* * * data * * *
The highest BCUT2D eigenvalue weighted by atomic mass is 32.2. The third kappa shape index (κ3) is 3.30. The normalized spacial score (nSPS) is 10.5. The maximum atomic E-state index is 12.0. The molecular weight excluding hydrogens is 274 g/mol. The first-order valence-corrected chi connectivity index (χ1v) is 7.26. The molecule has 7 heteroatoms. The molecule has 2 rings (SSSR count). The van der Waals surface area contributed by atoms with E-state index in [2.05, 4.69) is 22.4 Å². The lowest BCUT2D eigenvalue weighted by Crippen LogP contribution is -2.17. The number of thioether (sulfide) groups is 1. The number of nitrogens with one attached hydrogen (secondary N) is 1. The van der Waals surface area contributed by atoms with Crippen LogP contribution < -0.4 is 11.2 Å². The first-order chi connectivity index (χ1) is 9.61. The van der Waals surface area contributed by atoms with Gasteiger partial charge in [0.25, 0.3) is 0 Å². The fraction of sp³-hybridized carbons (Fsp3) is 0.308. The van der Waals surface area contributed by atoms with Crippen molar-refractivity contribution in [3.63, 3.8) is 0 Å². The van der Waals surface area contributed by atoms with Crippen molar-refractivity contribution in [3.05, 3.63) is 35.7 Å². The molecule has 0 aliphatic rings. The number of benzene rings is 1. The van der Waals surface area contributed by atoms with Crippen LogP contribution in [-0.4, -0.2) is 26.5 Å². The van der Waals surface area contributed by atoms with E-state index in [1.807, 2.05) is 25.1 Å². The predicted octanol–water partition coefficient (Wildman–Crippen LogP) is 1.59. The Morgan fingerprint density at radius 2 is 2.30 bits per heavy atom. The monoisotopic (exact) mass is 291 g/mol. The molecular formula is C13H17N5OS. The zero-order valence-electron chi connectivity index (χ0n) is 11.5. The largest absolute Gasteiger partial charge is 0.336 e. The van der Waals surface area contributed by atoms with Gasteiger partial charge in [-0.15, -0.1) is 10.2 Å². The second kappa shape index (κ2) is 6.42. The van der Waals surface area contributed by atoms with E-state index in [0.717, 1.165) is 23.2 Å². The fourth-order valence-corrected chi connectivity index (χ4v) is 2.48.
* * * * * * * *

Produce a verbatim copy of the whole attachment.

The highest BCUT2D eigenvalue weighted by atomic mass is 32.2. The third kappa shape index (κ3) is 3.30. The normalized spacial score (nSPS) is 10.5. The maximum atomic E-state index is 12.0. The molecular weight excluding hydrogens is 274 g/mol. The first-order valence-corrected chi connectivity index (χ1v) is 7.26. The molecule has 7 heteroatoms. The molecule has 2 rings (SSSR count). The van der Waals surface area contributed by atoms with E-state index in [2.05, 4.69) is 22.4 Å². The lowest BCUT2D eigenvalue weighted by Crippen LogP contribution is -2.17. The number of thioether (sulfide) groups is 1. The number of nitrogens with one attached hydrogen (secondary N) is 1. The van der Waals surface area contributed by atoms with Crippen LogP contribution < -0.4 is 11.2 Å². The first-order chi connectivity index (χ1) is 9.61. The van der Waals surface area contributed by atoms with Gasteiger partial charge in [0.25, 0.3) is 0 Å². The fraction of sp³-hybridized carbons (Fsp3) is 0.308. The van der Waals surface area contributed by atoms with Crippen molar-refractivity contribution in [3.63, 3.8) is 0 Å². The van der Waals surface area contributed by atoms with Crippen molar-refractivity contribution in [3.05, 3.63) is 35.7 Å². The molecule has 0 aliphatic rings. The number of benzene rings is 1. The van der Waals surface area contributed by atoms with Crippen LogP contribution in [-0.4, -0.2) is 26.5 Å². The van der Waals surface area contributed by atoms with E-state index in [1.807, 2.05) is 25.1 Å². The predicted octanol–water partition coefficient (Wildman–Crippen LogP) is 1.59. The Morgan fingerprint density at radius 2 is 2.30 bits per heavy atom. The monoisotopic (exact) mass is 291 g/mol. The molecular formula is C13H17N5OS. The zero-order valence-electron chi connectivity index (χ0n) is 11.5. The largest absolute Gasteiger partial charge is 0.336 e. The van der Waals surface area contributed by atoms with Gasteiger partial charge in [-0.15, -0.1) is 10.2 Å². The second kappa shape index (κ2) is 6.42. The van der Waals surface area contributed by atoms with E-state index in [0.717, 1.165) is 23.2 Å². The fourth-order valence-corrected chi connectivity index (χ4v) is 2.48.